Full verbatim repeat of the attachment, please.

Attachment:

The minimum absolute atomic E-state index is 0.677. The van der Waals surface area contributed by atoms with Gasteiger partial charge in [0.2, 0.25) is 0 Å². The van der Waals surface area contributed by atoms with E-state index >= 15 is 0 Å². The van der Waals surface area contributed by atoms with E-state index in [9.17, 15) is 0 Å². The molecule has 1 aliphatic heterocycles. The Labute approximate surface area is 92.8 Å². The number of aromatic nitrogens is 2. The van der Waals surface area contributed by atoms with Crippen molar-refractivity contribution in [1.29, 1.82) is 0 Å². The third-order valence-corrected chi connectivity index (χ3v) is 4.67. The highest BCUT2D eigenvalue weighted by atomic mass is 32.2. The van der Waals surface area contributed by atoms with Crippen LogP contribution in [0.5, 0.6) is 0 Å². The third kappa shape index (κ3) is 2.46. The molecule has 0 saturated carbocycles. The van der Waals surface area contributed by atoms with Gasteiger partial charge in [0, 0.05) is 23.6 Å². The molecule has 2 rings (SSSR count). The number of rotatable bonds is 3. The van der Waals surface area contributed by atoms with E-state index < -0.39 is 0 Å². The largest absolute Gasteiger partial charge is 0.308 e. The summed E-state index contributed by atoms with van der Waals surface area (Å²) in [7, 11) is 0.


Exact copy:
The minimum absolute atomic E-state index is 0.677. The van der Waals surface area contributed by atoms with Gasteiger partial charge in [0.2, 0.25) is 0 Å². The van der Waals surface area contributed by atoms with E-state index >= 15 is 0 Å². The van der Waals surface area contributed by atoms with E-state index in [9.17, 15) is 0 Å². The molecule has 1 aliphatic heterocycles. The Labute approximate surface area is 92.8 Å². The number of aromatic nitrogens is 2. The van der Waals surface area contributed by atoms with Crippen molar-refractivity contribution in [1.29, 1.82) is 0 Å². The third-order valence-corrected chi connectivity index (χ3v) is 4.67. The highest BCUT2D eigenvalue weighted by atomic mass is 32.2. The van der Waals surface area contributed by atoms with Crippen LogP contribution in [0.5, 0.6) is 0 Å². The third kappa shape index (κ3) is 2.46. The molecule has 0 saturated carbocycles. The van der Waals surface area contributed by atoms with Gasteiger partial charge in [0, 0.05) is 23.6 Å². The molecule has 2 rings (SSSR count). The number of rotatable bonds is 3. The van der Waals surface area contributed by atoms with E-state index < -0.39 is 0 Å². The largest absolute Gasteiger partial charge is 0.308 e. The summed E-state index contributed by atoms with van der Waals surface area (Å²) in [7, 11) is 0.